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Protein feed and bioplastic from farm biogas

Date:
November 17, 2016
Source:
Technical Research Centre of Finland (VTT)
Summary:
A new solution has been developed for converting even small sources of methane-rich biogas into raw materials for animal feed or bioplastic on farms, landfills and wastewater treatment plants. This emission-reducing solution is based on the ability of methanotrophic bacteria to grow on methane in gas fermentors. Methane-rich biogas is generated on farms, landfills and wastewater treatment plants in anaerobic digestion of biological material. Until now, the processing of such gas into biomethane has only been viable on large biogas-producing sites; small biogas sources such as farms have remained largely unexploited.
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Metanotrophic protein biomass.
Credit: VTT

VTT has developed a solution for converting even small sources of methane-rich biogas into raw materials for animal feed or bioplastic on farms, landfills and wastewater treatment plants. This emission-reducing solution is based on the ability of methanotrophic bacteria to grow on methane in gas fermentors.

Methane-rich biogas is generated on farms, landfills and wastewater treatment plants in anaerobic digestion of biological material. Until now, the processing of such gas into biomethane has only been viable on large biogas-producing sites; small biogas sources such as farms have remained largely unexploited.

The method developed by VTT would reduce emissions, increase the use of biogas and improve protein self-sufficiency.

It is based on the ability of methanotrophic bacteria to grow in aerobic conditions in gas fermentors, using methane as the source for carbon and energy. The process is as follows: The methane gas generated by anaerobic digestion is fed into a gas fermentor. A growth medium containing the methanotrophic bacteria circulates through the pipes of the gas fermentor, creating a single-cell protein biomass with a protein content of around 60%. The cell mass is filtered, pasteurised and dried.

The methanotrophic bacteria and (depending on the growth conditions) cell mass may also contain polyhydroxybutyrate plastic (PHB) -- a natural substance in the cells that enables them to store conserve energy. For example, PHB can be used as a raw material for biodegradable packaging material, instead of oil-based and non-biodegradable plastics such as polypropylene (PP). The cell mass may contain 50% half of the PHB, in which case the protein content is around 30%. Extraction is used to separate the PHB and protein fractions from the dried cell mass.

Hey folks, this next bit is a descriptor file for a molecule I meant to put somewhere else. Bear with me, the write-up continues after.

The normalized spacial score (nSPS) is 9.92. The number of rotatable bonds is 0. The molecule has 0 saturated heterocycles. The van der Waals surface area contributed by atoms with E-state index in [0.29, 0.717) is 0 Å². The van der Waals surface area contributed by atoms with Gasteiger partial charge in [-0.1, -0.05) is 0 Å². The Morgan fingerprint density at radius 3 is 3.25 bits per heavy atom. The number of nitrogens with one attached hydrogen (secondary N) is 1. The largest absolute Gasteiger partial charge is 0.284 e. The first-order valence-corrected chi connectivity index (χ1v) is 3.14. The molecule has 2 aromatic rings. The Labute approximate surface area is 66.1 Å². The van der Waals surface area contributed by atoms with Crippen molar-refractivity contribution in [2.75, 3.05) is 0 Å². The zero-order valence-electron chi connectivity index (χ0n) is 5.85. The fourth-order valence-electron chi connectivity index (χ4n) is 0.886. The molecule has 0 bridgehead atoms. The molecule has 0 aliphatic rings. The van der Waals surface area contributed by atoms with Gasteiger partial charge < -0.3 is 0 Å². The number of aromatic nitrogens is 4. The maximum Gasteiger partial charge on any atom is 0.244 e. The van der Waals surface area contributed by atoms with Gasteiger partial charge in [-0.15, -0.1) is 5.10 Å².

The production rate of VTT's method needs to be improved: a couple of years of development work lies ahead. In addition, the protein fraction's suitability as a feed component needs to be tested.

Based on previous studies, single-cell proteins produced using micro-organisms can be substituted for ingredients such as meat, soya, egg whites or fish in food and feed. Finland is import-dependent with respect to soya: a fluctuating worldwide crop causes price fluctuations and uncertainty about the availability of this foodstuff. In Europe and Finland, attempts are being made to meet the challenge of protein feed for domesticated animals by improving protein self-sufficiency. This mainly involves promoting the production of vegetable protein. The production of single-cell proteins represents a good opportunity to improve our protein self-sufficiency.


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Materials provided by Technical Research Centre of Finland (VTT). Note: Content may be edited for style and length.


Cite This Page:

Technical Research Centre of Finland (VTT). "Protein feed and bioplastic from farm biogas." ScienceDaily. ScienceDaily, 17 November 2016. <www.sciencedaily.com/releases/2016/11/161117082452.htm>.
Technical Research Centre of Finland (VTT). (2016, November 17). Protein feed and bioplastic from farm biogas. ScienceDaily. Retrieved May 26, 2017 from www.sciencedaily.com/releases/2016/11/161117082452.htm
Technical Research Centre of Finland (VTT). "Protein feed and bioplastic from farm biogas." ScienceDaily. www.sciencedaily.com/releases/2016/11/161117082452.htm (accessed May 26, 2017).

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